There were many more twists ahead, however, with Nepomniachtchi not renowned for always playing carefully in winning positions. On move 39, when both players had over 50 minutes on their clock, he spent under a minute on 39.Bf4?!, which seemed to let most of his advantage slip, but the next big turning point came on move 54.
“I felt that there has to be something”, said Levon. However, he rejected the defence 54…Kf5! because he feared 55.Kc5, though in that case e.g. 55…Kxg5! 56.Nxc6 Ra8! appears to hold. “I’ve been too passive here, of course,” he said, and 54…Kd6?! soon led to what he understood to be a completely lost position.
Levon had been there before in Bucharest, however, against Alireza Firouzja in Round 3, and kept on looking for practical choices. Ian missed some easier options, until the last turning point of the game in fact came on move 75.
Levon correctly spotted that 75.Nh4+!, driving the king away from where it wants to be (75…Kxg5?? 76.Nf3+), was the way to go.
I thought it’s finishing it, because with the knight on g2 my rook has to let his king enter. The king goes to e6.
From e6 the white king can get all the way to the pawn on b7, the b6-pawn will cost Black his rook, and then it’s only a question of giving checkmate with a knight and bishop.
Instead Ian went for 75.Ne5, and Levon was suddenly seeing the light at the end of the tunnel.
When he played Ne5, I thought, oh my god, if I’m losing like this then it will be some kind of a puzzle, because it’s so close, it’s so risky!
What followed was a remarkable dance where Ian got to take the b7-pawn with his knight, but Levon found the only defence 82…Rc1! (Levon: “If this is the only way then I’m pretty lucky!”)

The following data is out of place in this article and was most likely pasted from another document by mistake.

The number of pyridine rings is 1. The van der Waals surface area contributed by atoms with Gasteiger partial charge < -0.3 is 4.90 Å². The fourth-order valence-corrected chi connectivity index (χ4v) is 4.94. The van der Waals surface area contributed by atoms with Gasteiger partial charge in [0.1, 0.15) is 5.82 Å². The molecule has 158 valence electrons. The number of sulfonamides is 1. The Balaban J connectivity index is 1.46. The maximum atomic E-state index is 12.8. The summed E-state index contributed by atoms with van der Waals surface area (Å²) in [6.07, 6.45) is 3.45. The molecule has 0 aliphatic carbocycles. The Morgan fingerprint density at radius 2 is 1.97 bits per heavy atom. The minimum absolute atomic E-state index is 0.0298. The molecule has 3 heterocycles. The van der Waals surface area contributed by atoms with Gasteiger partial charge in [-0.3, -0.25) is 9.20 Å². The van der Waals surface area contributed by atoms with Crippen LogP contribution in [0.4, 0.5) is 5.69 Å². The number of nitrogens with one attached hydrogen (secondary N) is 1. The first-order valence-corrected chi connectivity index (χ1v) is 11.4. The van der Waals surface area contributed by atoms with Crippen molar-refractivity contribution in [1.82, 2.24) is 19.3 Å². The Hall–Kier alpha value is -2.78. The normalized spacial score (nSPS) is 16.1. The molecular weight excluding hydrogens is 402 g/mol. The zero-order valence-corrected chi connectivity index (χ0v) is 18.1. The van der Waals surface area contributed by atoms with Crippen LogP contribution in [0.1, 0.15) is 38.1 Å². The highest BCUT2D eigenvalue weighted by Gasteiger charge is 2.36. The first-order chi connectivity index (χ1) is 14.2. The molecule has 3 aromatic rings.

White is threatening to play Rxc7 and Kd7, and there’s nothing good that Black can do about it. Ian thought for almost 8 minutes, but it was one of those thinks that probably involved more self-flagellation than thought.
He then ended the game with 83.Kxb4 Rxc7 84.Nc5+ Kd6! 85.bxc7 Kxc7.
That was an incredible save and vital for the tournament standings, and in fact the only win of the day came for Leinier Dominguez. His game against Shakhriyar Mamedyarov was another encounter that looked destined to end in a quiet draw, before Shakh, perhaps buoyed up by his win the day before, began to take some risks.
It might have paid off, since Leinier admitted, “I had to fight for my life”, but it was ultimately Shakh who failed to display the necessary precision and fell to a 3rd loss of the tournament.
Shakh, with the white pieces, could still have held with 43.Qg3!, when Leinier’s planned 43…Qe5 could be met by the only move 44.Be6! It looks terrifying for White, since the black queen and knight can attack the white king, but Black has to be careful not to get mated either, and it turns out to be equal.
Instead 43.Qg8? ran into 43…Qe5!
The f5-pawn is about to fall and there’s nothing White can do about it. Checks only drive the black king to a perfect home on h4, while 44.Be6 Qe1+/Qe4+ is not quite a mating attack, but let’s Black force off queens to reach a trivially won endgame.
So the standings going into the final round look as follows.
Since there will be a playoff if players are tied for first, there’s a mathematical chance for any of the top 7 players still to win the event, with only the pre-Candidates clash Rapport-Nepomniachtchi having no potential to affect the battle for 1st place. The key clashes are Aronian-Mamedyarov, Dominguez-So, Firouzja-MVL and Deac-Caruana.
The final round starts 1 hour earlier than usual!